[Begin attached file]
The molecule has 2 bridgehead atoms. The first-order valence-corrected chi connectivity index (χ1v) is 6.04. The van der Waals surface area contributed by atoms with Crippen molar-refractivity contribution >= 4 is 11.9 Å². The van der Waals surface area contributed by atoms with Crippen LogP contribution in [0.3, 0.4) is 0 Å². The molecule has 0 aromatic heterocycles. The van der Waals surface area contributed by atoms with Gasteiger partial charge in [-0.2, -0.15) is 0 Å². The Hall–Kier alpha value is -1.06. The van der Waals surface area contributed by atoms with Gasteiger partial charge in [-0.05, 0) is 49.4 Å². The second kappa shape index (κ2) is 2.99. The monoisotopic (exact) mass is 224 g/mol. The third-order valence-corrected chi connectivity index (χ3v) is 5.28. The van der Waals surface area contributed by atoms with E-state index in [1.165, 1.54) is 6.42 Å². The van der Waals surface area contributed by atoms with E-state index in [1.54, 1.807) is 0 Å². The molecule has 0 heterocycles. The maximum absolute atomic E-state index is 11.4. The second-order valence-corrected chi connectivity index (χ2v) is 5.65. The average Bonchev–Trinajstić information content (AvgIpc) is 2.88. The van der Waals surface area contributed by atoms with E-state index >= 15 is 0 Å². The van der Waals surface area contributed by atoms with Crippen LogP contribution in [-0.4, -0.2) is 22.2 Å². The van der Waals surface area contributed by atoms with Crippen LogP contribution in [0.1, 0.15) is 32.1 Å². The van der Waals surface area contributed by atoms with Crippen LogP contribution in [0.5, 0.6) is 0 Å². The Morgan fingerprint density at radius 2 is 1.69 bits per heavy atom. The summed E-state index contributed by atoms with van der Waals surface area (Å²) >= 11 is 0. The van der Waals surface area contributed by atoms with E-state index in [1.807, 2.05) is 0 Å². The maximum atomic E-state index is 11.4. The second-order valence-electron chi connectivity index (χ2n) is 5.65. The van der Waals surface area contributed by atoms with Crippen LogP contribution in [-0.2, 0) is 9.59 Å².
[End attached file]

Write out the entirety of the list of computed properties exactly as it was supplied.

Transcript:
The molecule has 2 bridgehead atoms. The first-order valence-corrected chi connectivity index (χ1v) is 6.04. The van der Waals surface area contributed by atoms with Crippen molar-refractivity contribution >= 4 is 11.9 Å². The van der Waals surface area contributed by atoms with Crippen LogP contribution in [0.3, 0.4) is 0 Å². The molecule has 0 aromatic heterocycles. The van der Waals surface area contributed by atoms with Gasteiger partial charge in [-0.2, -0.15) is 0 Å². The Hall–Kier alpha value is -1.06. The van der Waals surface area contributed by atoms with Gasteiger partial charge in [-0.05, 0) is 49.4 Å². The second kappa shape index (κ2) is 2.99. The monoisotopic (exact) mass is 224 g/mol. The third-order valence-corrected chi connectivity index (χ3v) is 5.28. The van der Waals surface area contributed by atoms with E-state index in [1.165, 1.54) is 6.42 Å². The van der Waals surface area contributed by atoms with E-state index in [1.54, 1.807) is 0 Å². The molecule has 0 heterocycles. The maximum absolute atomic E-state index is 11.4. The second-order valence-corrected chi connectivity index (χ2v) is 5.65. The average Bonchev–Trinajstić information content (AvgIpc) is 2.88. The van der Waals surface area contributed by atoms with E-state index >= 15 is 0 Å². The van der Waals surface area contributed by atoms with Crippen LogP contribution in [-0.4, -0.2) is 22.2 Å². The van der Waals surface area contributed by atoms with Crippen LogP contribution in [0.1, 0.15) is 32.1 Å². The van der Waals surface area contributed by atoms with Crippen LogP contribution in [0.5, 0.6) is 0 Å². The Morgan fingerprint density at radius 2 is 1.69 bits per heavy atom. The summed E-state index contributed by atoms with van der Waals surface area (Å²) >= 11 is 0. The van der Waals surface area contributed by atoms with E-state index in [1.807, 2.05) is 0 Å². The maximum atomic E-state index is 11.4. The second-order valence-electron chi connectivity index (χ2n) is 5.65. The van der Waals surface area contributed by atoms with Crippen LogP contribution in [-0.2, 0) is 9.59 Å².